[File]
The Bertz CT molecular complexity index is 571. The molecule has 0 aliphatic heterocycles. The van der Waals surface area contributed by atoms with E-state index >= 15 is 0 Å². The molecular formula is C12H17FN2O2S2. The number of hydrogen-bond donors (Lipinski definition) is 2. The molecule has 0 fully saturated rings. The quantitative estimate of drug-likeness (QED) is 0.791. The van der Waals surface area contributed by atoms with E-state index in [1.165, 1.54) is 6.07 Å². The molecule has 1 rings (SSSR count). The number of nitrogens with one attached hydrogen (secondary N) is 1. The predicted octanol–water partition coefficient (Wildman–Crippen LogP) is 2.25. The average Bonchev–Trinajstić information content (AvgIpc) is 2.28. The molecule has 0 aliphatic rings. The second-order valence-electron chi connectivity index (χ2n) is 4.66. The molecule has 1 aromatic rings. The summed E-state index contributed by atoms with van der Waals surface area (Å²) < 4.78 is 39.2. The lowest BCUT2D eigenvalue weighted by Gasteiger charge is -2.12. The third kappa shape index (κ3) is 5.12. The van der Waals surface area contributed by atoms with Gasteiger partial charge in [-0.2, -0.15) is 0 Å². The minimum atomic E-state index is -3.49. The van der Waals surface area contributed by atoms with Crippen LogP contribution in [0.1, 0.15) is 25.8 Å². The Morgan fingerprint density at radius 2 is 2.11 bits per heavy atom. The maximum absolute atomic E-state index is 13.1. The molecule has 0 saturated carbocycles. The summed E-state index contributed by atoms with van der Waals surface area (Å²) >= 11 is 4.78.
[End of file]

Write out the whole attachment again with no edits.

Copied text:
The Bertz CT molecular complexity index is 571. The molecule has 0 aliphatic heterocycles. The van der Waals surface area contributed by atoms with E-state index >= 15 is 0 Å². The molecular formula is C12H17FN2O2S2. The number of hydrogen-bond donors (Lipinski definition) is 2. The molecule has 0 fully saturated rings. The quantitative estimate of drug-likeness (QED) is 0.791. The van der Waals surface area contributed by atoms with E-state index in [1.165, 1.54) is 6.07 Å². The molecule has 1 rings (SSSR count). The number of nitrogens with one attached hydrogen (secondary N) is 1. The predicted octanol–water partition coefficient (Wildman–Crippen LogP) is 2.25. The average Bonchev–Trinajstić information content (AvgIpc) is 2.28. The molecule has 0 aliphatic rings. The second-order valence-electron chi connectivity index (χ2n) is 4.66. The molecule has 1 aromatic rings. The summed E-state index contributed by atoms with van der Waals surface area (Å²) < 4.78 is 39.2. The lowest BCUT2D eigenvalue weighted by Gasteiger charge is -2.12. The third kappa shape index (κ3) is 5.12. The van der Waals surface area contributed by atoms with Gasteiger partial charge in [-0.2, -0.15) is 0 Å². The minimum atomic E-state index is -3.49. The van der Waals surface area contributed by atoms with Crippen LogP contribution in [0.1, 0.15) is 25.8 Å². The Morgan fingerprint density at radius 2 is 2.11 bits per heavy atom. The maximum absolute atomic E-state index is 13.1. The molecule has 0 saturated carbocycles. The summed E-state index contributed by atoms with van der Waals surface area (Å²) >= 11 is 4.78.